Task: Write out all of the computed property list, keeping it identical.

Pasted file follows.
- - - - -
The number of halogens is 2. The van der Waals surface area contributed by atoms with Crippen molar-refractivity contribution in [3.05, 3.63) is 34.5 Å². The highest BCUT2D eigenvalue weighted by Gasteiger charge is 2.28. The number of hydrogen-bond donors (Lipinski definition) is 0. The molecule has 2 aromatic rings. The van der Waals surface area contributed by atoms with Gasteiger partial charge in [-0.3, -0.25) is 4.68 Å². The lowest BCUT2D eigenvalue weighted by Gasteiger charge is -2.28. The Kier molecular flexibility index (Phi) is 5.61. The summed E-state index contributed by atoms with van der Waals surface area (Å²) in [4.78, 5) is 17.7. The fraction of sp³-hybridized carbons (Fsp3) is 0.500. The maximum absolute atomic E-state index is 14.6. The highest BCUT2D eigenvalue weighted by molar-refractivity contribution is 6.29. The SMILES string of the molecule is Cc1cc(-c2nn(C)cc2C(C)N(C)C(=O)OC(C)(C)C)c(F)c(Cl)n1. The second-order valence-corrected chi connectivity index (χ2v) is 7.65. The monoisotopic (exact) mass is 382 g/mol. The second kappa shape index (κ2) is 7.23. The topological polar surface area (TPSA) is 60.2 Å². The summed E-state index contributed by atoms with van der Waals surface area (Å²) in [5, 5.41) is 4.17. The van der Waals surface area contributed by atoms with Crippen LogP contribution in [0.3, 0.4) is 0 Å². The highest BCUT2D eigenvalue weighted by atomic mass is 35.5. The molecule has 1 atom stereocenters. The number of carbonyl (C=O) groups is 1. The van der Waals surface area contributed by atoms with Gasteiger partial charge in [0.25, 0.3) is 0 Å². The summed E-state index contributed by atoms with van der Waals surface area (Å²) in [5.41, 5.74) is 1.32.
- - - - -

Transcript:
The number of halogens is 2. The van der Waals surface area contributed by atoms with Crippen molar-refractivity contribution in [3.05, 3.63) is 34.5 Å². The highest BCUT2D eigenvalue weighted by Gasteiger charge is 2.28. The number of hydrogen-bond donors (Lipinski definition) is 0. The molecule has 2 aromatic rings. The van der Waals surface area contributed by atoms with Gasteiger partial charge in [-0.3, -0.25) is 4.68 Å². The lowest BCUT2D eigenvalue weighted by Gasteiger charge is -2.28. The Kier molecular flexibility index (Phi) is 5.61. The summed E-state index contributed by atoms with van der Waals surface area (Å²) in [4.78, 5) is 17.7. The fraction of sp³-hybridized carbons (Fsp3) is 0.500. The maximum absolute atomic E-state index is 14.6. The highest BCUT2D eigenvalue weighted by molar-refractivity contribution is 6.29. The SMILES string of the molecule is Cc1cc(-c2nn(C)cc2C(C)N(C)C(=O)OC(C)(C)C)c(F)c(Cl)n1. The second-order valence-corrected chi connectivity index (χ2v) is 7.65. The monoisotopic (exact) mass is 382 g/mol. The second kappa shape index (κ2) is 7.23. The topological polar surface area (TPSA) is 60.2 Å². The summed E-state index contributed by atoms with van der Waals surface area (Å²) in [5, 5.41) is 4.17. The van der Waals surface area contributed by atoms with Crippen LogP contribution in [0.3, 0.4) is 0 Å². The highest BCUT2D eigenvalue weighted by atomic mass is 35.5. The molecule has 1 atom stereocenters. The number of carbonyl (C=O) groups is 1. The van der Waals surface area contributed by atoms with Gasteiger partial charge in [0.25, 0.3) is 0 Å². The summed E-state index contributed by atoms with van der Waals surface area (Å²) in [5.41, 5.74) is 1.32.